‘Shop with a Cop’ is a treat for police and Richmond youth
on December 23, 2012
The wheels almost outnumbered the children Saturday morning, as vehicles lined up outside the Richmond Police Activities League to chauffeur the more than 25 kids to the mall that day. The choice was a tough one; the shiny white limousine offered a glamorous ride, but the police car with flashing lights and the occasional siren gave the opportunity to ride with a Richmond police officer.
Three days before Christmas, the Richmond Police Activities League held its fourth “Shop with a Cop” event, which gave children in Richmond an opportunity to shop for themselves or loved ones, while being escorted by a police officer.
“This is without a doubt my favorite event,” Lt. Lori Curran said. “This is a time where officers can be with the kids and just be kids again.”
This year was the first that RPAL took the kids shopping at the Hilltop Mall– in prior years, it had been held at Target.
Larry Lewis, the Executive Director of RPAL, said that the generous donations of members of the RPAL Board, the Richmond Police Officer Association, and even employees at the mall allowed the group to have $100 for each child to spend.
Lewis said what strikes him the most is that the majority of the kids have the “heart and the fortitude” to want to buy gifts for others, and not buy gifts for themselves.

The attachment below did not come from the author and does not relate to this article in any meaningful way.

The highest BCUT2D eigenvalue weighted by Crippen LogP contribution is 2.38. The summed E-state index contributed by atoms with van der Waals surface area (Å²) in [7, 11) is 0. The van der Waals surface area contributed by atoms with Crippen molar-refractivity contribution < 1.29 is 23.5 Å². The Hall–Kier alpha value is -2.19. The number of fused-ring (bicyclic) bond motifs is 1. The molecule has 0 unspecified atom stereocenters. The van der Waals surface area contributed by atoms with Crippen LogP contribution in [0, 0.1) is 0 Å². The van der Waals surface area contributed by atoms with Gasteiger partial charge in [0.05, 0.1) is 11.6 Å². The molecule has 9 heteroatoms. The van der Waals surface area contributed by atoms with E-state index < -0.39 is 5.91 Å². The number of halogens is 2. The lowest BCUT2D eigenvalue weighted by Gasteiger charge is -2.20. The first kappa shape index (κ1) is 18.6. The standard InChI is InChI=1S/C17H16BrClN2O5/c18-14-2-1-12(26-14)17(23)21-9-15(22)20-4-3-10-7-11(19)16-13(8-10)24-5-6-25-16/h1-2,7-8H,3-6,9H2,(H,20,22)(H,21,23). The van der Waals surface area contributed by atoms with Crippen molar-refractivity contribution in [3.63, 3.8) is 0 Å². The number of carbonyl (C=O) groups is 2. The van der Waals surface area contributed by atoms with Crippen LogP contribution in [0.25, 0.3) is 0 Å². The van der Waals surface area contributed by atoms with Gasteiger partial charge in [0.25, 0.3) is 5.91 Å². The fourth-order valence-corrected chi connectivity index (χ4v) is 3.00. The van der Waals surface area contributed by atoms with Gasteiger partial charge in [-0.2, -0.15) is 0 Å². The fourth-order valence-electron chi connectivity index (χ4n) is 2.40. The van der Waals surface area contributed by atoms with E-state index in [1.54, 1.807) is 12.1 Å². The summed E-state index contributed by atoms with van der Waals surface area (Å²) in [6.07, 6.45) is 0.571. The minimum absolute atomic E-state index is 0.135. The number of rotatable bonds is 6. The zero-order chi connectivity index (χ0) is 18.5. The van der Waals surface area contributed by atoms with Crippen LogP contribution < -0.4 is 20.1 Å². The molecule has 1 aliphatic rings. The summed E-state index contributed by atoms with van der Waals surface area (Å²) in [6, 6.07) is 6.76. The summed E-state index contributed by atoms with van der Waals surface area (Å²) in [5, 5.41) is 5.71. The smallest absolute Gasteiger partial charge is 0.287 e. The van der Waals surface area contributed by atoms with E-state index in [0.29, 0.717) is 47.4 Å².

Shortly before leaving the RPAL headquarters, Aaliyah Washington’s mother Edna Campbell insisted her daughter fulfill an unusual request.
“Promise me you’ll get something for yourself,” Campbell said to Washington, who was so excited the night before that she didn’t sleep.
“This is what Christmas is all about,” Lewis said. “Seeing the excitement on their faces.”
The day was intended to make the kids feel special. They received a police escort to the mall, took a picture with Santa, and received complimentary gift bags from department stores.
Unsolicited kindness came from patrons at the mall as well. When one customer realized what the police officers were doing, she handed Officer Delon Jackson coupons for Macy’s.
Several of the boys were shopping practically. Nine-year-old Rickey Duffy was looking for jeans, while Michael Levingston was buying sweat pants. Officer Ben Therriault, who was shopping with Levingston, said it was important to get the size right the first time, since their parents may not be able to get transportation back to make an exchange.
After buying their gifts, the kids were given rides back to the RPAL building, where all the accouterments necessary for gift-wrapping were available to them.
“This reminds everybody what the Christmas season is all about,” Curran said. “This is why we do what we do.”
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